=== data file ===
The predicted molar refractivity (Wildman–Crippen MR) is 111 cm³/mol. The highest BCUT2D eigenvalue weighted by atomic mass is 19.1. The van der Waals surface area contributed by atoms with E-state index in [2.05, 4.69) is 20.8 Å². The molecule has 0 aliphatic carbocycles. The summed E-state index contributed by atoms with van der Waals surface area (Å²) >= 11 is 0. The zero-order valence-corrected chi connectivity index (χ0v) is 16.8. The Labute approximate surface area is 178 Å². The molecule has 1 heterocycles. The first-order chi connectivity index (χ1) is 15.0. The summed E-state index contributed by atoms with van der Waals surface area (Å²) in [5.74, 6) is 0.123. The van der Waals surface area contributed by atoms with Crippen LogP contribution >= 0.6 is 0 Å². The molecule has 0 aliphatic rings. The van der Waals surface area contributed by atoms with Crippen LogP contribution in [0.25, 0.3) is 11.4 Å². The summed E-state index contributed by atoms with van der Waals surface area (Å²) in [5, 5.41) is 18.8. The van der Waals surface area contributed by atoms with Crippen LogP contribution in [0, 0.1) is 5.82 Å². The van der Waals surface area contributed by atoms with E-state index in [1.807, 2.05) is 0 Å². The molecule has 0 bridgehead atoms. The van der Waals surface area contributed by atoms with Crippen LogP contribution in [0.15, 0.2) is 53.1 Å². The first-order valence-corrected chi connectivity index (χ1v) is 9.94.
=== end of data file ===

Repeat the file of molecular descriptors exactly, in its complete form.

The predicted molar refractivity (Wildman–Crippen MR) is 111 cm³/mol. The highest BCUT2D eigenvalue weighted by atomic mass is 19.1. The van der Waals surface area contributed by atoms with E-state index in [2.05, 4.69) is 20.8 Å². The molecule has 0 aliphatic carbocycles. The summed E-state index contributed by atoms with van der Waals surface area (Å²) >= 11 is 0. The zero-order valence-corrected chi connectivity index (χ0v) is 16.8. The Labute approximate surface area is 178 Å². The molecule has 1 heterocycles. The first-order chi connectivity index (χ1) is 15.0. The summed E-state index contributed by atoms with van der Waals surface area (Å²) in [5.74, 6) is 0.123. The van der Waals surface area contributed by atoms with Crippen LogP contribution >= 0.6 is 0 Å². The molecule has 0 aliphatic rings. The van der Waals surface area contributed by atoms with Crippen LogP contribution in [0.25, 0.3) is 11.4 Å². The summed E-state index contributed by atoms with van der Waals surface area (Å²) in [5, 5.41) is 18.8. The van der Waals surface area contributed by atoms with Crippen LogP contribution in [0, 0.1) is 5.82 Å². The van der Waals surface area contributed by atoms with E-state index in [1.807, 2.05) is 0 Å². The molecule has 0 bridgehead atoms. The van der Waals surface area contributed by atoms with Crippen LogP contribution in [0.15, 0.2) is 53.1 Å². The first-order valence-corrected chi connectivity index (χ1v) is 9.94.